I remember watching the Emmys in 2011 and seeing those really handsome and interesting people on the carpet I hadn’t heard of before. Sean Bean, sure, he was that human in Lord of the Rings and Peter Dinklage, he was that guy from Station Agent, but apart from that, Game of Thrones didn’t ring a bell with me (and viewers all over the world) yet. I just remember seeing Kit Harrington’s glorious locks of flowing hair and promised myself to take a look at this new fantasy series.
Four years later Game of Thrones did the unthinkable (not really, but still) and became the first fantasy show to win in the Best Drama Category at the Emmys.
Long Emmy nights
I’ve made a habit of watching awards shows like the Emmys, the Golden Globe Awards, the Academy Awards and what else seems fun, every year. I don’t believe that the best series, actors and movies, writers, directors and technicians always win the awards they deserve. Award shows tend to become popularity contests and especially the Emmys are notorious for praising the same actors and shows over and over (when I saw Claire Danes and Kevin Spacey yesterday I actually got annoyed to see them – they’re really good at what they do, but not always brought what it took to “deserve” the award they took home that night), creating a fatigue that shouldn’t have to exist.
– With movies it seems to reach a different level by the way, I might tackle that in its own article another day (hardcore campaigning à la Harvey Weinstein springs to mind). –
But, and here comes my but, award shows (hopefully) are fun to watch, bring attention to matters that matter, if a person with an agenda wins, and apart from the self-aggrandizing character of the whole event, showcase what a great time for TV it is right now. And they highlight shows that otherwise wouldn’t get the time of day – be it from the appearance of handsome actors like the Game of Thrones cast four years ago (what a shallow thing to say, shoot me) or actually honouring shows like Olive Kitteridge and Transparent like last night that don’t get as much attention as “sexy” shows in all matters like Homeland, House of Cards, Mad Men etc.
For me sitting in the filter bubble of my German point of view it was thought-provoking to see how Viola Davis, winning as Outstanding Lead Actress in a Drama for her role as Annalise Keating on ABC’s How to Get Away with Murder, addressed the ongoing lack of diversity on TV shows.
“In my mind, I see a line. And over that line I see green fields and lovely flowers and beautiful white women with their arms stretched out to me over that line, but I can’t seem to get there no-how. I can’t seem to get over that line,” Davis said, quoting Harriet Tubman in her acceptance speech. “Let me tell you something: the only thing that separates women of color from anyone else is opportunity. You cannot win an Emmy for roles that are simply not there.”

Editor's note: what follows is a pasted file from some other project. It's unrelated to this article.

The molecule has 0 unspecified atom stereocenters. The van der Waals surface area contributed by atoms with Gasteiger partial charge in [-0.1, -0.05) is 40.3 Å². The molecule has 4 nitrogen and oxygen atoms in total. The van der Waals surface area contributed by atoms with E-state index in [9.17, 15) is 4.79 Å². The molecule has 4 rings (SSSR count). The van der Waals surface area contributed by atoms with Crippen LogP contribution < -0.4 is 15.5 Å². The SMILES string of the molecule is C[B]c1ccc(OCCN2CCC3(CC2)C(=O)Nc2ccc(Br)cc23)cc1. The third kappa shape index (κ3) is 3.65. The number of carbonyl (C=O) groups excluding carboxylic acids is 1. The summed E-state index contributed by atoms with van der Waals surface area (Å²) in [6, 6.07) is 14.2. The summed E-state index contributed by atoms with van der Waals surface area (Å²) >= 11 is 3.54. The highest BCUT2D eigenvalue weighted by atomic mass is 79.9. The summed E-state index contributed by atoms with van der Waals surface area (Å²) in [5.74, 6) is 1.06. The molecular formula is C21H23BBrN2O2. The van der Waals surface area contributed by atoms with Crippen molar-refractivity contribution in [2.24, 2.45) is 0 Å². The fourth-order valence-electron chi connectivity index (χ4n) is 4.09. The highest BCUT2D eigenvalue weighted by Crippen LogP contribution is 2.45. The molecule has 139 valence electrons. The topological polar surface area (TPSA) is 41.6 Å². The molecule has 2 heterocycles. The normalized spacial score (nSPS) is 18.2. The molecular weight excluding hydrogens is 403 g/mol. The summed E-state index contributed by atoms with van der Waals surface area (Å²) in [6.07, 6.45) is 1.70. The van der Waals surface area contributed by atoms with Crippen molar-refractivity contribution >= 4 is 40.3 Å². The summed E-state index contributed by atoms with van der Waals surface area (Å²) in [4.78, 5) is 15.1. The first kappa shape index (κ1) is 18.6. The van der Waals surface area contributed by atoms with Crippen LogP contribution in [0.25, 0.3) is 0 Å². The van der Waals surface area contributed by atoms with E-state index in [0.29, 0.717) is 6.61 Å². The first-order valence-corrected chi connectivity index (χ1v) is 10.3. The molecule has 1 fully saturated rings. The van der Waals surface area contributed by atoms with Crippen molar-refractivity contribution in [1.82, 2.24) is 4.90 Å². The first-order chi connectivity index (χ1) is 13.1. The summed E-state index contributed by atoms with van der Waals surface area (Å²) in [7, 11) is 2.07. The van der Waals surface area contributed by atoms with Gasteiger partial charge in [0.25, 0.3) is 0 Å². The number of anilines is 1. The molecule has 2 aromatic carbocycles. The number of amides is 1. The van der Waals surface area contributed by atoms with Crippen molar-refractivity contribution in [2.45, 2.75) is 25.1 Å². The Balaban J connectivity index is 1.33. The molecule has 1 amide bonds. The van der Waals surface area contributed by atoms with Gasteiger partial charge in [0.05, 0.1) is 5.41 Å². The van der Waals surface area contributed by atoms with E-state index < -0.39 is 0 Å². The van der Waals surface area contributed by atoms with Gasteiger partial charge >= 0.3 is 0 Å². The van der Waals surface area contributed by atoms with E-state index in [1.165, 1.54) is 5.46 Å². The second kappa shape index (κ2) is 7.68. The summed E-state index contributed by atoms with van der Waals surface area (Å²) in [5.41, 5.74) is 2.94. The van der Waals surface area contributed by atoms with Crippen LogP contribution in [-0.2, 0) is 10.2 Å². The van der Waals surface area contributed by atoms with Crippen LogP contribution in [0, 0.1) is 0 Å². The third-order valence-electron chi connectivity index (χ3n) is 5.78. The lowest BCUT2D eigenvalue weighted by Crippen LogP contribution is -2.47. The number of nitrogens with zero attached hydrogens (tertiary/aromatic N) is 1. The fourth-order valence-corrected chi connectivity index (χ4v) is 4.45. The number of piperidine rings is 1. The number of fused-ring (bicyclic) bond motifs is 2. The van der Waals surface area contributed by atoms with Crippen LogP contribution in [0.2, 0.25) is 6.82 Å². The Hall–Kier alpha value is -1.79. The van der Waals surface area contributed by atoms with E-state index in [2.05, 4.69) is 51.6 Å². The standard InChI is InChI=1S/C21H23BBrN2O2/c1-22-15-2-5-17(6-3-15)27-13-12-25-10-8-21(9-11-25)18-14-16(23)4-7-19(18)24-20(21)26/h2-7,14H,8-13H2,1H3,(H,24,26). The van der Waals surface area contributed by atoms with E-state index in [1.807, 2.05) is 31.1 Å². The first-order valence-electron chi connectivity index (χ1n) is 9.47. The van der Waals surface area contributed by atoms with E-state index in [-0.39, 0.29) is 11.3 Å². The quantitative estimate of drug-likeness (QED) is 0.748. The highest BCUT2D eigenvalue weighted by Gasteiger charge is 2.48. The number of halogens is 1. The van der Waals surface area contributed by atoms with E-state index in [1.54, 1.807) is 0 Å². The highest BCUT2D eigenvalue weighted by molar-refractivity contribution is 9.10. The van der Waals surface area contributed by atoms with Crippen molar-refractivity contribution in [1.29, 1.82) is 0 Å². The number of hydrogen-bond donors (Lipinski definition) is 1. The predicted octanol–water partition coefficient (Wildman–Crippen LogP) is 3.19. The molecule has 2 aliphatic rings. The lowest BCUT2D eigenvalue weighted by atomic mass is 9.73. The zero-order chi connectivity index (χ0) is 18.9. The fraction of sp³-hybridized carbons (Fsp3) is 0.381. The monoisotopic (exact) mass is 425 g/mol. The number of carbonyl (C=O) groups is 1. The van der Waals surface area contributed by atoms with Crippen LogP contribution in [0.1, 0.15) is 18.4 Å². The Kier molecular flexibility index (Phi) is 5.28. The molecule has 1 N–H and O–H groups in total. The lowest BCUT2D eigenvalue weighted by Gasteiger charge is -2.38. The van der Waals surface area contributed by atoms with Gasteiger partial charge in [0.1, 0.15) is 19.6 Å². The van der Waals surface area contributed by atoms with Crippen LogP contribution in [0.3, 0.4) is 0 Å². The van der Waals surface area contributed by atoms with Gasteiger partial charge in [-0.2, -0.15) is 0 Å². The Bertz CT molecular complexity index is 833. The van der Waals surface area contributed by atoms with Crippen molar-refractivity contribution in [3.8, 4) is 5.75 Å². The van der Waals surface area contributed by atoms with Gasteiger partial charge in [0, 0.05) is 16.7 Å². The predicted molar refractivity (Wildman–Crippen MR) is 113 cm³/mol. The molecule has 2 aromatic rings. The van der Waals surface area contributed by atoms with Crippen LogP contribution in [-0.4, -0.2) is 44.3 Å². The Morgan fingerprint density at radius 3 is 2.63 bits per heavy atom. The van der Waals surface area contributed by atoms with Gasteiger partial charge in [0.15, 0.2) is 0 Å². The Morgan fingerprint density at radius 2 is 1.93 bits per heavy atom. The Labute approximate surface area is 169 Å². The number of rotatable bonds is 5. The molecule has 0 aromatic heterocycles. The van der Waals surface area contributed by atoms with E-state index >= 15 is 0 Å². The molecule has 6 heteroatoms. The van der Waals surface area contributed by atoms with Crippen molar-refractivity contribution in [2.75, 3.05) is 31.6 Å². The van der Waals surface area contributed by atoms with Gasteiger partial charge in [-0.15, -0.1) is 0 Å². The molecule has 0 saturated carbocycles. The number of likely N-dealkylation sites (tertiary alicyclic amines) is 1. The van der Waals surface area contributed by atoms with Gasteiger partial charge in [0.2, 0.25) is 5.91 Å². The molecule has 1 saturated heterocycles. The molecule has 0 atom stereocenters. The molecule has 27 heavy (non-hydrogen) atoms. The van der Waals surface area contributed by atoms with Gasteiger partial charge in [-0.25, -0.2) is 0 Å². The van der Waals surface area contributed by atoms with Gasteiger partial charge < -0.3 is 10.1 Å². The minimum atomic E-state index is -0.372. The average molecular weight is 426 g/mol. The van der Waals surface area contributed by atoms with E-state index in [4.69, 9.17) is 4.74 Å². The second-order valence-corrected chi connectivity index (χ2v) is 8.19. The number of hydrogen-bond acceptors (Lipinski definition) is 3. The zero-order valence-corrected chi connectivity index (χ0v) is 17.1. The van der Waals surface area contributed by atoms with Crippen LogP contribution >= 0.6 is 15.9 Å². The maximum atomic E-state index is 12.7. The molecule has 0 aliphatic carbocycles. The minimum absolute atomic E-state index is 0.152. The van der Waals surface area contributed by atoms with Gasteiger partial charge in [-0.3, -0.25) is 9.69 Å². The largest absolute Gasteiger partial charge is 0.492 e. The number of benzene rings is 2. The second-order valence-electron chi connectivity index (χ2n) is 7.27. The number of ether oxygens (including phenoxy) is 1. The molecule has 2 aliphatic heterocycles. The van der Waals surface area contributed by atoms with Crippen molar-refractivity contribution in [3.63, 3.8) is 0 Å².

This notion was underlined by the surprise and glee the win of actress Regina King for American Crime as well as Uzo Aduba’s recognition in form of a follow-up win for her portrayal of Suzanne Crazy Eyes Warren on Orange is the New Black got last night. Similar to Patricia Arquette’s Oscar win for Boyhood and the attention she drew to a lack of gender equality both in film and real life, Davis’s and King’s speeches draw attention to a lack of diversity in representation. Even if it’s just for snap-shots moments like these, highlighting these issues by speaking uncomfortable (in the best way) truths makes award shows worth their while.
via GIPHY – Viola Davis heading straight for Taraji P. Henson upon hearing that she won for How to get away with Murder
via GIPHY – Kerry Washington for Viola Davis
There will always be the lingering feeling that shows don’t get the attention they deserve. I still have to catch up on The Americans, Orphan Black, The Knick, Mr. Robot and others that don’t get the consideration they deserve. Still, I hold on to my opinion: it’s a good time for television and it only keeps on gaining momentum.
When I updated my boyfriend on my first set of thoughts on the Emmys in our lunch break, he stated: „The wins [of shows like Transparent and actresses like Viola Davis] only show: Give the right people money and freedom to do it and something great will come out of it.“ It might not be that easy, but especially the newer outlets like Netflix and Amazon, but also AMC and HBO have disrupted the traditional TV business in a most brillant way. Parks and Recreation or 30 Rock, Unbreakable Kimmy Schmidt, Bojack Horseman and even Mad Men or Breaking Bad never drew in the numbers that would have sufficed to guarantee a next season. Still they kept on getting produced and provided for some class A television. So, for what it’s worth, keep on going in that direction. And if for that matter we need some superficial award show, there’s still issues to be tackled and gender and diversity gaps to be overcome and adjusted (and fashion to be discussed).
Now let me check go check on the post-award photos of all the stars eating burgers and fries and pretending to not give a f***.
For all of my thoughts while I was trying to stay awake and focus on the handsome man of my dreams (Jon Hamm), reread my Twitter updates @annimanifesto.
image by Pawel Kadysz, unsplash.com